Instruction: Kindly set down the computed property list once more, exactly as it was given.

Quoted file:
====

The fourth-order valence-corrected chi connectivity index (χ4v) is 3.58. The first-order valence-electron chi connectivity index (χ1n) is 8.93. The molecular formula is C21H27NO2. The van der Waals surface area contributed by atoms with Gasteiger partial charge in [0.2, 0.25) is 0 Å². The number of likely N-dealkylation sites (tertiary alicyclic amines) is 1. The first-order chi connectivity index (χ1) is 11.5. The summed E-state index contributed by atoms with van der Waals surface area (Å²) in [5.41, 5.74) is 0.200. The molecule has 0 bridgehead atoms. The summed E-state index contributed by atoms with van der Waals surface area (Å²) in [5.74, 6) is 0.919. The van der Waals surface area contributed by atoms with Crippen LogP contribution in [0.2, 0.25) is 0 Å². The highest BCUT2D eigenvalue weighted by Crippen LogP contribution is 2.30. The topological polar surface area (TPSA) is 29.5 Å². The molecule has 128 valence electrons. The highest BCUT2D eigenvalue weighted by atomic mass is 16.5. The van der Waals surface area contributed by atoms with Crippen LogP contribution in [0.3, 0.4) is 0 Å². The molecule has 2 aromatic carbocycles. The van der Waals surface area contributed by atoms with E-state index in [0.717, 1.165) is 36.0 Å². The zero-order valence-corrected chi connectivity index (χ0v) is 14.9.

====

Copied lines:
The fourth-order valence-corrected chi connectivity index (χ4v) is 3.58. The first-order valence-electron chi connectivity index (χ1n) is 8.93. The molecular formula is C21H27NO2. The van der Waals surface area contributed by atoms with Gasteiger partial charge in [0.2, 0.25) is 0 Å². The number of likely N-dealkylation sites (tertiary alicyclic amines) is 1. The first-order chi connectivity index (χ1) is 11.5. The summed E-state index contributed by atoms with van der Waals surface area (Å²) in [5.41, 5.74) is 0.200. The molecule has 0 bridgehead atoms. The summed E-state index contributed by atoms with van der Waals surface area (Å²) in [5.74, 6) is 0.919. The van der Waals surface area contributed by atoms with Crippen LogP contribution in [0.2, 0.25) is 0 Å². The highest BCUT2D eigenvalue weighted by Crippen LogP contribution is 2.30. The topological polar surface area (TPSA) is 29.5 Å². The molecule has 128 valence electrons. The highest BCUT2D eigenvalue weighted by atomic mass is 16.5. The van der Waals surface area contributed by atoms with Crippen LogP contribution in [0.3, 0.4) is 0 Å². The molecule has 2 aromatic carbocycles. The van der Waals surface area contributed by atoms with E-state index in [0.717, 1.165) is 36.0 Å². The zero-order valence-corrected chi connectivity index (χ0v) is 14.9.